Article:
Idaho taxpayers who have been unable to pay their federal taxes can now find relief with a series of IRS tax settlement options which have been created by the Internal Revenue Service. The goal of the IRS tax settlement options is to help taxpayers settle their back taxes in hopes that they will be able to meet all of their future tax obligations.
The federal government has given the IRS the authority not only to collect taxes but also, in many cases, accept far less than the taxpayer owes to settle tax debt. Idaho taxpayers who fail to pay their IRS tax debt may become the target of aggressive collection actions by the IRS including: wage garnishment, repossession or bank levies. There are a variety of IRS tax settlement options and Idaho residents should contact a tax professional for more information.
Offer in Compromise
One of the most common IRS tax settlement options is Offer in Compromise (OIC). Idaho taxpayers that owe the IRS back taxes can make an offer to the IRS to settle their debt. The IRS has sole authority to accept or deny the offer. If the IRS accepts the offer, it is considered a “compromise” and all taxes outlined in the OIC are considered settled.
Most OIC offers will be denied but additional negotiations or appeals are allowed. The IRS will stop all collection efforts if the OIC is accepted, but penalties and interest will continue to accrue. Offer in Compromise can be a difficult and time consuming process. The IRS will ask for a large amount of taxpayer records and these records can be used to continue collections if the OIC is denied. Offer in Compromise is not the only IRS tax settlement option and it may not be the best one for all Idaho taxpayers who have outstanding tax debt.
Qualifying for Offer in Compromise
Not all Idaho taxpayers who request an Offer in Compromise will qualify for one. The IRS will only accept an OIC offer if the Idaho taxpayer meets the following conditions:
- Doubt as to Liability- There has been a potential error in calculation of the Idaho taxpayer’s taxes. The error could have been made by the IRS or the taxpayer may be able to provide additional information to prove their taxes are incorrect. This does not frequently occur.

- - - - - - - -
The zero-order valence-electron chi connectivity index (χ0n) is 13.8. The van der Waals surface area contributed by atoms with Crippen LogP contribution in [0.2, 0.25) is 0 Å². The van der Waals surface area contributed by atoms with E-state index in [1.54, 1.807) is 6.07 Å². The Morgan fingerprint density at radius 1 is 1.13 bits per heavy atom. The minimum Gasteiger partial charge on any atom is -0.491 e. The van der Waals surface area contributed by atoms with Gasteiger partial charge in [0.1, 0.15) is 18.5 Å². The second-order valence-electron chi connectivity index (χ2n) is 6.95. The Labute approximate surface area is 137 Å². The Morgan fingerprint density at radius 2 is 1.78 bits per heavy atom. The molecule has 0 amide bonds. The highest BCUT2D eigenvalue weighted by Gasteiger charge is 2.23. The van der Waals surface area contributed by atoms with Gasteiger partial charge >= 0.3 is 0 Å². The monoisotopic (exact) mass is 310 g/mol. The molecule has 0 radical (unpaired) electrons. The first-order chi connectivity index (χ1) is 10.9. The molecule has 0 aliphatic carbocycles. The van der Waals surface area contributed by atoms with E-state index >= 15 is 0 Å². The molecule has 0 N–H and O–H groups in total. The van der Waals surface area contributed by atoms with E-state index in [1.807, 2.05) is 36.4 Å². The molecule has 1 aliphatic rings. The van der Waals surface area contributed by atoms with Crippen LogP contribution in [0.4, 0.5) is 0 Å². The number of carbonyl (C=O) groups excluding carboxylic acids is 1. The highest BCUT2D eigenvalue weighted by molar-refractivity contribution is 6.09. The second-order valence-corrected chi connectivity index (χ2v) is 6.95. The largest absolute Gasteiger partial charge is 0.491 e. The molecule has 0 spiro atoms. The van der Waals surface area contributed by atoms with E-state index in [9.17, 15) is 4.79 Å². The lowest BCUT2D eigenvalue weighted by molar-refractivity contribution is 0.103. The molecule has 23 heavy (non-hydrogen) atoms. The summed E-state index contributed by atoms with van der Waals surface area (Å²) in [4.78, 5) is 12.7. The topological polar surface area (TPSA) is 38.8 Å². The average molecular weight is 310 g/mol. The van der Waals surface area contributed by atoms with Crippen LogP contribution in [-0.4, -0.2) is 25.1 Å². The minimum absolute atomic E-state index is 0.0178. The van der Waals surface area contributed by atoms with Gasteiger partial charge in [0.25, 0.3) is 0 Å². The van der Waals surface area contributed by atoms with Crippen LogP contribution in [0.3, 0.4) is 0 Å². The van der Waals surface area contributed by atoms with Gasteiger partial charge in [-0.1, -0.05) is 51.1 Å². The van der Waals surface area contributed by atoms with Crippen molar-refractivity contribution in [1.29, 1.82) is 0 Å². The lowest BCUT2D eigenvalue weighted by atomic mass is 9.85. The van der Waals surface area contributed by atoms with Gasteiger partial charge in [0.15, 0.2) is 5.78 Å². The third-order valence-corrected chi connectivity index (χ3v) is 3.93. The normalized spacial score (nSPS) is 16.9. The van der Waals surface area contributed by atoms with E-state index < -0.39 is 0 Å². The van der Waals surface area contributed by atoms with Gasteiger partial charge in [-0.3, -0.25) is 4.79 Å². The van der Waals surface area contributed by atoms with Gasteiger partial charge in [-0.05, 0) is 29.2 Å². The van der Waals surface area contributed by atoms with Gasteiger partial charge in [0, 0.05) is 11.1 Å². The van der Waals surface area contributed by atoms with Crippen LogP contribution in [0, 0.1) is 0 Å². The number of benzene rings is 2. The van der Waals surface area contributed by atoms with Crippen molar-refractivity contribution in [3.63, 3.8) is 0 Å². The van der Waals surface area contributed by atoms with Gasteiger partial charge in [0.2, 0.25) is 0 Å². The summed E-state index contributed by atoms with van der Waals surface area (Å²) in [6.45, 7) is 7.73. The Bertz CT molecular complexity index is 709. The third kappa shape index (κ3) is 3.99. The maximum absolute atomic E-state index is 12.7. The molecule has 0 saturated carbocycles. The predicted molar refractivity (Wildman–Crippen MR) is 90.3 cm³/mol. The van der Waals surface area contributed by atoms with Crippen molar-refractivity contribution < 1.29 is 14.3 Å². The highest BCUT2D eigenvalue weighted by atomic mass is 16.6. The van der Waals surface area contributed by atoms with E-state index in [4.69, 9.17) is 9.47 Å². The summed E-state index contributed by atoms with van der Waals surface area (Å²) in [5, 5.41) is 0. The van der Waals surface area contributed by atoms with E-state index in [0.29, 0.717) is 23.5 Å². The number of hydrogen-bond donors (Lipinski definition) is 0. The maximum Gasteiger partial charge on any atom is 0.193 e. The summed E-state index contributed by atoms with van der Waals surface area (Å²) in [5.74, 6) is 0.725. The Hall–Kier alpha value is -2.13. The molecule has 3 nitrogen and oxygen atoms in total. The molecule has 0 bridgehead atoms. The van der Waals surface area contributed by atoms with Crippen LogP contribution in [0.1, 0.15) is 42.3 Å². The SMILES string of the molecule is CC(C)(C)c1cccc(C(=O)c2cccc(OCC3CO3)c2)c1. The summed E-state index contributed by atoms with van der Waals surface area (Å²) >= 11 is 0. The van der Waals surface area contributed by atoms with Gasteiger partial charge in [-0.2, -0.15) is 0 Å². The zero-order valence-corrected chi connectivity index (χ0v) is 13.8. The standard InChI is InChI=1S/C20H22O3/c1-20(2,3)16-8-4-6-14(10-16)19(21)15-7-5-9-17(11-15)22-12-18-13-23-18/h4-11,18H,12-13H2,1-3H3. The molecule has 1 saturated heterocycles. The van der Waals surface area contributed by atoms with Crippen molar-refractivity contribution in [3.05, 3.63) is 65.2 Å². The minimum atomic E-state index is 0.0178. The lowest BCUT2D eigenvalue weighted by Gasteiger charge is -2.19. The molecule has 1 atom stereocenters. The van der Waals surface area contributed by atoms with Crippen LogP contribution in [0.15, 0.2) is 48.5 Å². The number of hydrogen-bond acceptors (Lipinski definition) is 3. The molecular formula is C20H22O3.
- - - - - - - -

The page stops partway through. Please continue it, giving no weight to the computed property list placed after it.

- Doubt as to Collectibility- The IRS does not believe the Idaho taxpayer’s tax debt will be collectible either now of in the future or the IRS has assessed the cost of collecting the tax debt and has determined it is too high. The amount of tax debt is not in question, only the ability of the IRS to collect the debt.
- Effective Tax Administration- If an Idaho taxpayer is unable to pay their tax debt because it could cause a “hardship which is inequitable or unfair”, the IRS may accept an OIC offer. The handicapped and elderly most frequently qualify under this condition.
Idaho taxpayers must also complete the following tasks for Offer in Compromise:
- Tax debt must be paid before the federal deadline for the next five years.
- Idaho taxpayers must comply with all outlined requirements of the Offer in Compromise.
- All federal tax returns must be completed and submitted to the IRS by the deadline.
If an Idaho taxpayer does not qualify for an Offer in Compromise or if they want to use an IRS tax settlement option which may be simpler to implement, they can use an installment agreement. Installment agreements allow taxpayers to pay their federal back taxes over a specified time period.